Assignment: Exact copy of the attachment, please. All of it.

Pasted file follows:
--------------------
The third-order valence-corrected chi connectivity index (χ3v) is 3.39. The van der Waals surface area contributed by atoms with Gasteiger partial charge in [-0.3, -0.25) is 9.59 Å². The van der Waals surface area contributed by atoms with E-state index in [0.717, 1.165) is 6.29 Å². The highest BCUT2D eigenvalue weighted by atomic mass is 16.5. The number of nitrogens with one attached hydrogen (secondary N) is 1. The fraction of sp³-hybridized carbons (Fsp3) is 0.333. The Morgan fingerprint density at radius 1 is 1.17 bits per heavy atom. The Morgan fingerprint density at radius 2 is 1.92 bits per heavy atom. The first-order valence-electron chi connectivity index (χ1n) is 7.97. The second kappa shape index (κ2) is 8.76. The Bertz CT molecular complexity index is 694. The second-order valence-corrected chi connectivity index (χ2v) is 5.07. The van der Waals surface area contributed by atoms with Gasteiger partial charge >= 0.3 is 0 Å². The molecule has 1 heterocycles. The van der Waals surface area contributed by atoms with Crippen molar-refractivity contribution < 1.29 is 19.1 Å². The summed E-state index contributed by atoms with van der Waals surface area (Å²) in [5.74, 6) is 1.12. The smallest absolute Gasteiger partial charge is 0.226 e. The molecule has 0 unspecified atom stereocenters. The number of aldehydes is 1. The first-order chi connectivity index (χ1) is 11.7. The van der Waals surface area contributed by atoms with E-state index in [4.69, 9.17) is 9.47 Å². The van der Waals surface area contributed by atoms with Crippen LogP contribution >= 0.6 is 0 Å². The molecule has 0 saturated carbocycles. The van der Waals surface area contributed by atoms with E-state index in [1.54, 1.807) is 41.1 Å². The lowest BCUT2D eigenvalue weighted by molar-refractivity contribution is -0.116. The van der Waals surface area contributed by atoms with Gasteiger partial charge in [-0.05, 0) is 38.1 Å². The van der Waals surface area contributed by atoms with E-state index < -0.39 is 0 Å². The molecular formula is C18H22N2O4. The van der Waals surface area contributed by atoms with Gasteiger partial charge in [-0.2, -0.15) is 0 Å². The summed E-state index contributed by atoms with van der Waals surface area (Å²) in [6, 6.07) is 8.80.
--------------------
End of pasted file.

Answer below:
The third-order valence-corrected chi connectivity index (χ3v) is 3.39. The van der Waals surface area contributed by atoms with Gasteiger partial charge in [-0.3, -0.25) is 9.59 Å². The van der Waals surface area contributed by atoms with E-state index in [0.717, 1.165) is 6.29 Å². The highest BCUT2D eigenvalue weighted by atomic mass is 16.5. The number of nitrogens with one attached hydrogen (secondary N) is 1. The fraction of sp³-hybridized carbons (Fsp3) is 0.333. The Morgan fingerprint density at radius 1 is 1.17 bits per heavy atom. The Morgan fingerprint density at radius 2 is 1.92 bits per heavy atom. The first-order valence-electron chi connectivity index (χ1n) is 7.97. The second kappa shape index (κ2) is 8.76. The Bertz CT molecular complexity index is 694. The second-order valence-corrected chi connectivity index (χ2v) is 5.07. The van der Waals surface area contributed by atoms with Gasteiger partial charge >= 0.3 is 0 Å². The molecule has 1 heterocycles. The van der Waals surface area contributed by atoms with Crippen molar-refractivity contribution < 1.29 is 19.1 Å². The summed E-state index contributed by atoms with van der Waals surface area (Å²) in [5.74, 6) is 1.12. The smallest absolute Gasteiger partial charge is 0.226 e. The molecule has 0 unspecified atom stereocenters. The number of aldehydes is 1. The first-order chi connectivity index (χ1) is 11.7. The van der Waals surface area contributed by atoms with E-state index in [4.69, 9.17) is 9.47 Å². The van der Waals surface area contributed by atoms with Crippen LogP contribution >= 0.6 is 0 Å². The molecule has 0 saturated carbocycles. The van der Waals surface area contributed by atoms with E-state index in [1.54, 1.807) is 41.1 Å². The lowest BCUT2D eigenvalue weighted by molar-refractivity contribution is -0.116. The van der Waals surface area contributed by atoms with Gasteiger partial charge in [-0.05, 0) is 38.1 Å². The van der Waals surface area contributed by atoms with E-state index < -0.39 is 0 Å². The molecular formula is C18H22N2O4. The van der Waals surface area contributed by atoms with Gasteiger partial charge in [-0.2, -0.15) is 0 Å². The summed E-state index contributed by atoms with van der Waals surface area (Å²) in [6, 6.07) is 8.80.